Sphinx & Pyramids of Chefren and Mankaura, Giza
The New York Public Library has shared an incredible gallery of over 9,000 photographs and illustrations of the Middle East from the 17th century to the beginning of the 20th century. These include, books, albums and archival compilations.
Monuments of ancient Egypt and the Biblical world figured prominently in the early years of photography. French Academician François Arago (1786-1853) endorsed the new medium in 1839 claiming it would provide a labor-saving means “to copy the millions and millions of hieroglyphics which entirely cover the great monuments at Thebes, Memphis and Carnac, etc.” Immediately artist-travelers took chemicals, cameras, and photographic plates of metal, and later glass into the regions around the southeastern shores of the Mediterranean Sea, to record the famous sights that had been known previously to Westerners only through the intervention of the artist’s hand.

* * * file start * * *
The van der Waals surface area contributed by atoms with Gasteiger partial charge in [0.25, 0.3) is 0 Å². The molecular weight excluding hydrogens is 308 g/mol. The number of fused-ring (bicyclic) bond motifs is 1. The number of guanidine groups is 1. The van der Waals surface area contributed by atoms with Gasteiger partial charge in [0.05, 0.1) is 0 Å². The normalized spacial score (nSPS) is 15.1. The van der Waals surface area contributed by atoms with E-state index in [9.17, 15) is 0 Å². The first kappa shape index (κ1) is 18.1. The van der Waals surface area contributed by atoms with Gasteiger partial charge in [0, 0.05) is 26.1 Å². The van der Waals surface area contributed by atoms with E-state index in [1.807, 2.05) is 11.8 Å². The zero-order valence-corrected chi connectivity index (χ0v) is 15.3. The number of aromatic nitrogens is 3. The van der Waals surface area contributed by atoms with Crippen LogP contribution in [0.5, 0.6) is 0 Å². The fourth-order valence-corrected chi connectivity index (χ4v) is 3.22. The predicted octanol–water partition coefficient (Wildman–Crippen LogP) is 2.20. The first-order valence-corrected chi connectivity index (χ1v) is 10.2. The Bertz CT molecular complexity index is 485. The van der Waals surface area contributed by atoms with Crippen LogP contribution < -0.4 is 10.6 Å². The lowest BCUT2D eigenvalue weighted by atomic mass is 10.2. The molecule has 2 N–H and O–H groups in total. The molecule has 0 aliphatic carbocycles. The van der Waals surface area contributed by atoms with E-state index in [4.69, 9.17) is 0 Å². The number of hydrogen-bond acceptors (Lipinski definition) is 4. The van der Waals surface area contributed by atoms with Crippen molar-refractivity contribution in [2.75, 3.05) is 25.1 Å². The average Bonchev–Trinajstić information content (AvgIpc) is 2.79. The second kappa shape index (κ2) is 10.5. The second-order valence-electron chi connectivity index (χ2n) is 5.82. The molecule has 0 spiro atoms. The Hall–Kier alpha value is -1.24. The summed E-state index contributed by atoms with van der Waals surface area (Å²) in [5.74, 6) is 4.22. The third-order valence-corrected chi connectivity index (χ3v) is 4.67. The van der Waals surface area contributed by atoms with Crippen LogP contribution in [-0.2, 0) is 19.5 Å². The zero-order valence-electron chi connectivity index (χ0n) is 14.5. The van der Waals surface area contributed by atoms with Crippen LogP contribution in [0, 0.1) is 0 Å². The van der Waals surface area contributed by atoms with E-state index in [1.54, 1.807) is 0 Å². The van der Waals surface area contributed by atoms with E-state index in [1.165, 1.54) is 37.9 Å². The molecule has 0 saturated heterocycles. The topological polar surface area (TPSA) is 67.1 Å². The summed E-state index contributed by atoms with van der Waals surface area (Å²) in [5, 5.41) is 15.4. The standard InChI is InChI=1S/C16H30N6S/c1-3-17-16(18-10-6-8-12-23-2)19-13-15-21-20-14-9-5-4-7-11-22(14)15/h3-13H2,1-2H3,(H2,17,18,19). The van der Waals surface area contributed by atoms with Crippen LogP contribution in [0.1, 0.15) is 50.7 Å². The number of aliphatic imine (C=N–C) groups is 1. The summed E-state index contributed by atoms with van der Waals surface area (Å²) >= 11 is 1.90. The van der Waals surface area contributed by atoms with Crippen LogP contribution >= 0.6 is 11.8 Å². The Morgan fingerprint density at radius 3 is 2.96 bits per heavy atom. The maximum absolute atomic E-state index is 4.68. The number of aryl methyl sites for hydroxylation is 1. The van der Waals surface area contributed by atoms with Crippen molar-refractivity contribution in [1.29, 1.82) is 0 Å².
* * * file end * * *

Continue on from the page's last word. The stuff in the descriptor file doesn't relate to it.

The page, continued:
In addition to early photographic pioneers Du Camp, Salzmann, Robertson & Beato, and Frith, the collection includes work by image providers catering to tourist travelers in the last third of the 19th century, such as Arnoux, A. Beato, Bonfils, Lekegian, Sébah, and Zangaki. The selection offers resources for exploring Western impressions of the Middle East in that era through the lens of practitioners of the new medium of photography, and in turn through the expectations, preferences, and assumptions of its consumers.
Tombs Chalifs, Kait Bay Mosque